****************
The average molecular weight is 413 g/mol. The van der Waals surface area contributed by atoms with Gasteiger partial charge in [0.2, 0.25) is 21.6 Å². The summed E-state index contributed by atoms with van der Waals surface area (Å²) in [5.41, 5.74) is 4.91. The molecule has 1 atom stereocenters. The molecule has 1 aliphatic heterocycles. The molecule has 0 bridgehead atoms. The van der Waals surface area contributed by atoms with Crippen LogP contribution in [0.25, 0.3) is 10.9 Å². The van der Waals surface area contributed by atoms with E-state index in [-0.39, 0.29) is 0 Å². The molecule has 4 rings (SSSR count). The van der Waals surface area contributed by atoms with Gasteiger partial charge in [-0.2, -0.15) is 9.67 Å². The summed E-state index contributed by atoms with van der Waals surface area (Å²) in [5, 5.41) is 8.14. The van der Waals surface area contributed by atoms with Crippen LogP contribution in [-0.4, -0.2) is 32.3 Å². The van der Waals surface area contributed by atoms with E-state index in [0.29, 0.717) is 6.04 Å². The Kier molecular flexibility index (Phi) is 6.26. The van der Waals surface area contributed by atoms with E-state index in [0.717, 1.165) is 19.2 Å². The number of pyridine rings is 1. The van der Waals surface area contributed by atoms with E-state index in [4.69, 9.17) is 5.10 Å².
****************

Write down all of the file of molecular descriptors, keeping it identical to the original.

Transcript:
The average molecular weight is 413 g/mol. The van der Waals surface area contributed by atoms with Gasteiger partial charge in [0.2, 0.25) is 21.6 Å². The summed E-state index contributed by atoms with van der Waals surface area (Å²) in [5.41, 5.74) is 4.91. The molecule has 1 atom stereocenters. The molecule has 1 aliphatic heterocycles. The molecule has 0 bridgehead atoms. The van der Waals surface area contributed by atoms with Crippen LogP contribution in [0.25, 0.3) is 10.9 Å². The van der Waals surface area contributed by atoms with E-state index in [-0.39, 0.29) is 0 Å². The molecule has 4 rings (SSSR count). The van der Waals surface area contributed by atoms with Gasteiger partial charge in [-0.2, -0.15) is 9.67 Å². The summed E-state index contributed by atoms with van der Waals surface area (Å²) in [5, 5.41) is 8.14. The van der Waals surface area contributed by atoms with Crippen LogP contribution in [-0.4, -0.2) is 32.3 Å². The van der Waals surface area contributed by atoms with E-state index in [0.29, 0.717) is 6.04 Å². The Kier molecular flexibility index (Phi) is 6.26. The van der Waals surface area contributed by atoms with E-state index in [0.717, 1.165) is 19.2 Å². The number of pyridine rings is 1. The van der Waals surface area contributed by atoms with E-state index in [4.69, 9.17) is 5.10 Å².